Calcuttas are somewhat complicated, and you can lose or win a lot of money if you're not careful. But for anyone willing to take the plunge, the auctions are quite fun. Just try to get a sense of how much money will be spent if you can, so you can try to price things appropriately.

4. Snake Draft

Get together some friends and pick eight golfers each, in a snake draft like fantasy football. You can get creative with the payouts, like the winner gets the whole pot or the top-three golfers get paid out. Plus you can add some bonuses like.

How many golfers each team selects will be somewhat dependent on how many teams there are. With eight teams, 6-8 golfers should be fine. With 10+ teams, that's too many.

Assuming eight participants, here's how I'd set it up.

  • Eight rounds, snake draft
  • Scores of your best six players get counted, and the winner is the team with the lowest cumulative score among their top six players
  • Bonuses for the lowest single-round score and having the individual winner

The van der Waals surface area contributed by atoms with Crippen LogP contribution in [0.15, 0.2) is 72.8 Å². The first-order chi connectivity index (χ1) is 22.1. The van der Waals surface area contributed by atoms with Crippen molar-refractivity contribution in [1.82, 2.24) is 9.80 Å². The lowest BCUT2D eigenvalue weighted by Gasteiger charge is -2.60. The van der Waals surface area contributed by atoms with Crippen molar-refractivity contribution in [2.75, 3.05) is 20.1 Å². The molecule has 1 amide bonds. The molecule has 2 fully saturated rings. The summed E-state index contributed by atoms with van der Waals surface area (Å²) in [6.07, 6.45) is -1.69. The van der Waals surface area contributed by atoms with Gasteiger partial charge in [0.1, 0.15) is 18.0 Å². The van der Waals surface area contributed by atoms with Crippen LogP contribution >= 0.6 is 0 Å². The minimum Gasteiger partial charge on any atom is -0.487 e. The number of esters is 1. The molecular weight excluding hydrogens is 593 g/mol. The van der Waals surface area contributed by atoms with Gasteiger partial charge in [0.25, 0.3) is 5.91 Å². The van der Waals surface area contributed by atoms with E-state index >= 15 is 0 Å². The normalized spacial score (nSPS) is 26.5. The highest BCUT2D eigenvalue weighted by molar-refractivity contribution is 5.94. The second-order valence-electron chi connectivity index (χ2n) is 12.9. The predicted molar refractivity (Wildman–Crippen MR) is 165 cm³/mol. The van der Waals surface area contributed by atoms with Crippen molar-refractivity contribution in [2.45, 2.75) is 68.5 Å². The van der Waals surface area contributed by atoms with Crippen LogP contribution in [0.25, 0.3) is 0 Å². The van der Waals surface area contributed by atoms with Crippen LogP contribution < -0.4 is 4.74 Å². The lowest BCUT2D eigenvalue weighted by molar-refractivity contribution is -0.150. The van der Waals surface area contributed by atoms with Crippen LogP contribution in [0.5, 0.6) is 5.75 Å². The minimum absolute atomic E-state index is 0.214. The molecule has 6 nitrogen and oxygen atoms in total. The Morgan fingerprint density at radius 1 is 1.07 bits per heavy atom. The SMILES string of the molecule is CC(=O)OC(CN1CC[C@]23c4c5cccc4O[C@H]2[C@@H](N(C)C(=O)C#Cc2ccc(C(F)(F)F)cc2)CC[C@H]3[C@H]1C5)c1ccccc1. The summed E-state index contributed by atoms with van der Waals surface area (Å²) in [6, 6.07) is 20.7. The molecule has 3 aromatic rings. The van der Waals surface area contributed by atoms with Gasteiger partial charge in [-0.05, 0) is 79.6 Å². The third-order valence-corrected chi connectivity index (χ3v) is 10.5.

5. Salary Cap

You can either create your own salary structure or use DraftKings or FanDuel's DFS platforms for a private contest.

You can also decide your own payouts while still using DK and FanDuel, and handle the money offline. So if you have 20 entries, first place may get most of the pot with second and third getting a little. In a bigger pool, you can pay out more places.

6. Randomizer

If it's not a crowd that wants to do too much work or doesn't follow golf, simply enter the top-50 or so players into a hat, and select them randomly until everyone's team is filled out.

Then use the same style payouts as the snake draft above — your top six players' scores get counted, and your bottom few get dropped. Pay out the team with the lowest cumulative score, and award bonuses for the team with the individual winner, lowest round, worst finisher among players who made the cut, or whatever other fun quirks you can think of.

How would you rate this article?

This site contains commercial content. We may be compensated for the links provided on this page. The content on this page is for informational purposes only. Action Network makes no representation or warranty as to the accuracy of the information given or the outcome of any game or event.